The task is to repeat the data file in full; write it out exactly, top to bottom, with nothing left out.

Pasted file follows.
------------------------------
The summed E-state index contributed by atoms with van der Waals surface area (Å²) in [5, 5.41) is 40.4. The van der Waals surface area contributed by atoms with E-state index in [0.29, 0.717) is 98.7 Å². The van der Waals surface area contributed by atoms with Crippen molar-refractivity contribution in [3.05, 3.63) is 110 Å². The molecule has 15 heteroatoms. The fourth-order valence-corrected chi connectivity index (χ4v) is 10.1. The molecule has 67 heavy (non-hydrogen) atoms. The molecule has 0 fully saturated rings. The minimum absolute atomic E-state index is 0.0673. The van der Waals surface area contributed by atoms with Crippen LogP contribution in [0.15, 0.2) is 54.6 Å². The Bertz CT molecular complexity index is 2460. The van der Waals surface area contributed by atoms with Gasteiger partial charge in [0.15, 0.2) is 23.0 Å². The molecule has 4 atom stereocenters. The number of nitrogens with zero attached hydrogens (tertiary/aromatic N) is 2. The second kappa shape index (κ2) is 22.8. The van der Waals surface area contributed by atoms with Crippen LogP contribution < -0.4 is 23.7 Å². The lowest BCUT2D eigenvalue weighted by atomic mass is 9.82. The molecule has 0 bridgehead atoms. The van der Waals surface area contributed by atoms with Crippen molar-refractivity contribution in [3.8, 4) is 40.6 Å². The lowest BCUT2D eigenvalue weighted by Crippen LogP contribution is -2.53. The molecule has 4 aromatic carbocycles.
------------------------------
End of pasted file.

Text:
The summed E-state index contributed by atoms with van der Waals surface area (Å²) in [5, 5.41) is 40.4. The van der Waals surface area contributed by atoms with E-state index in [0.29, 0.717) is 98.7 Å². The van der Waals surface area contributed by atoms with Crippen molar-refractivity contribution in [3.05, 3.63) is 110 Å². The molecule has 15 heteroatoms. The fourth-order valence-corrected chi connectivity index (χ4v) is 10.1. The molecule has 67 heavy (non-hydrogen) atoms. The molecule has 0 fully saturated rings. The minimum absolute atomic E-state index is 0.0673. The van der Waals surface area contributed by atoms with Crippen LogP contribution in [0.15, 0.2) is 54.6 Å². The Bertz CT molecular complexity index is 2460. The van der Waals surface area contributed by atoms with Gasteiger partial charge in [0.15, 0.2) is 23.0 Å². The molecule has 4 atom stereocenters. The number of nitrogens with zero attached hydrogens (tertiary/aromatic N) is 2. The second kappa shape index (κ2) is 22.8. The van der Waals surface area contributed by atoms with Crippen LogP contribution < -0.4 is 23.7 Å². The lowest BCUT2D eigenvalue weighted by atomic mass is 9.82. The molecule has 0 bridgehead atoms. The van der Waals surface area contributed by atoms with Crippen molar-refractivity contribution in [3.8, 4) is 40.6 Å². The lowest BCUT2D eigenvalue weighted by Crippen LogP contribution is -2.53. The molecule has 4 aromatic carbocycles.